• Development of safety guarantees possible

  • Policies with a larger left tail may be more risky or contain undesirable behavior

    • The example to the right shows evaluation metrics for four standard Beamrider policies as well as a no-op policy

      • In this particular reward distribution, it was observed that long-living policies were strongly favored

      • A no-op policy was added to test this, since it can live for tens of thousands of frames. This is a quirk of Beamrider, which waits until movement to send enemy ships after the player gets shot. However, this policy is not capable of scoring ground-truth points

      • While this policy was assigned a high mean due to its long lifespan, Bayesian REX is also able to recognize it as high risk

        • The 0.05-VaR bound is deeply negative, indicating that this policy is off distribution and may be undesirable

      • It is very straightforward to then re-run the sampling process, with the no-op behavior as a poorly-ranked additional demonstration. This yields a new distribution that does not have this flaw

    • Other adversarial demonstration experiments have followed a similar pattern

      • High-risk is a good indicator of reward-gaming, out-of-distribution behavior or undesirable behavior

Performance of Bayesian REX

  • We measured the performance of Bayesian REX across five Atari games, compared with T-REX [1] and GAIL [2], two state-of-the-art imitation learning approaches

  • We tested optimizing a policy based on the mean and MAP reward function from the learned posterior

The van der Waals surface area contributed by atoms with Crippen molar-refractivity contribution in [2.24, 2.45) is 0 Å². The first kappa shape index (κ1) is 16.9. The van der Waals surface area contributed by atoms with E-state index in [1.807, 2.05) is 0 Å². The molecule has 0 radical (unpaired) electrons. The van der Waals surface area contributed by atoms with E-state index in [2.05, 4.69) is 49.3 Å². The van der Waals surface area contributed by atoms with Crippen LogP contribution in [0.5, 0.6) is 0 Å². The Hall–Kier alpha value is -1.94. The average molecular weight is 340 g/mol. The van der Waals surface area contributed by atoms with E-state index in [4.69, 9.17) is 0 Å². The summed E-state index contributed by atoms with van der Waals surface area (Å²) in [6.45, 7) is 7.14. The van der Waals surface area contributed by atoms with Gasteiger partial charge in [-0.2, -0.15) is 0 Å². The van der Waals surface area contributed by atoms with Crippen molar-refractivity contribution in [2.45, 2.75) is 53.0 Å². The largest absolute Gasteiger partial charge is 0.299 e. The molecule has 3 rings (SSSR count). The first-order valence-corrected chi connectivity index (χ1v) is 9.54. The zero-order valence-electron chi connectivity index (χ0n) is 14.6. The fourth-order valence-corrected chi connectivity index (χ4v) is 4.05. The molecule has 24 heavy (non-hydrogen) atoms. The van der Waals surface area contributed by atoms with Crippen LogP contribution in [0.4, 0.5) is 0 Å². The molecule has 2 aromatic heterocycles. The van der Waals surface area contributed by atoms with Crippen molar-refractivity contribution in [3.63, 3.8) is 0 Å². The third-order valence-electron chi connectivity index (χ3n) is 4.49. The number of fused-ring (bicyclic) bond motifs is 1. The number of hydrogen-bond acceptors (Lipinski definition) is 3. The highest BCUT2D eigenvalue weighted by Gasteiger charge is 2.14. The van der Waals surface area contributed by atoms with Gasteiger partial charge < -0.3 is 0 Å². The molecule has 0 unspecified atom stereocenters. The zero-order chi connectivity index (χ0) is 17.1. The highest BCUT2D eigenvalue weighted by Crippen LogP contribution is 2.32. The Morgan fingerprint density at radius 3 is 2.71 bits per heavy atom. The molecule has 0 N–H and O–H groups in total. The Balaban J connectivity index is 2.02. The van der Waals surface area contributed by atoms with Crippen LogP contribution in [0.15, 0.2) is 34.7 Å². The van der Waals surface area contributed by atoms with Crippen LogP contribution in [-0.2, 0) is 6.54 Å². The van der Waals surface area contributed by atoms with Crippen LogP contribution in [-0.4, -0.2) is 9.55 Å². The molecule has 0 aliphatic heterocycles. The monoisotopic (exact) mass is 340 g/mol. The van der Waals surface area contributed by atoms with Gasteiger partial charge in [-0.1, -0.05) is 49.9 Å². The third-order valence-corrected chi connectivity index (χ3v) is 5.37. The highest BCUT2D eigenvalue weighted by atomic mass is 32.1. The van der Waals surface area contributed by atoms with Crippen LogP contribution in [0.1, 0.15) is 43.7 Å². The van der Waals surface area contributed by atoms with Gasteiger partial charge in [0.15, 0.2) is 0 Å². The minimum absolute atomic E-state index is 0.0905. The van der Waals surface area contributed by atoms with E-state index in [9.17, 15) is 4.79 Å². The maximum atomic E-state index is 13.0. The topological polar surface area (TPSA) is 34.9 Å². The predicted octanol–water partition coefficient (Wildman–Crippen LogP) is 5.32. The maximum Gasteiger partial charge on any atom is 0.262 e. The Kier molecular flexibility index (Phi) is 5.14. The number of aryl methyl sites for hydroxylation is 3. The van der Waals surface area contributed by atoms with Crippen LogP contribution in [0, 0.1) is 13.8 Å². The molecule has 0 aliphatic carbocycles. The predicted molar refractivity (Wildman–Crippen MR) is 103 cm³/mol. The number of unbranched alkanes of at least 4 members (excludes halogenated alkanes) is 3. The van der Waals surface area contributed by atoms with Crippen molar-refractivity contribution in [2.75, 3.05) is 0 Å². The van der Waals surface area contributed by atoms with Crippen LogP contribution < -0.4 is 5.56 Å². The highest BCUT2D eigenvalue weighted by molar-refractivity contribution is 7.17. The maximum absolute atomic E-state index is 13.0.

• Performance is measured by ground-truth score

  • The dotted line indicates the performance of the best demonstration

  • Performance is normalized based on best demonstration. So a score of two indicates doubling demonstrator performance, etc.

  • B-REX is highly competitive for best overall performance, achieving state-of-the-art on three out of five games

    • Note that the T-REX approach is very similar to that of B-REX, and differs only in that it provides a single reward function estimate. As such, its performance should be expected to be the closest; it wins on the other two out of five games

    • Since B-REX is essentially an adaptation of T-REX into a Bayesian setting, this is ideal. It demonstrates that adding Bayesian analysis atop T-REX is possible without negatively impacting game performance; on the contrary the B-REX MAP reward often outperforms T-REX

  • It is also important to note that the other approaches do not offer an entire reward distribution like B-REX. This comparison is strictly ground-truth game performance; only B-REX is capable of doing the risk-based analysis described previously

[1] Brown, Daniel, et al. "Extrapolating Beyond Suboptimal Demonstrations via Inverse Reinforcement Learning from Observations." ICML. 2019.
[2] Ho, Jonathan, and Stefano Ermon. "Generative adversarial imitation learning." NeurIPS 2016.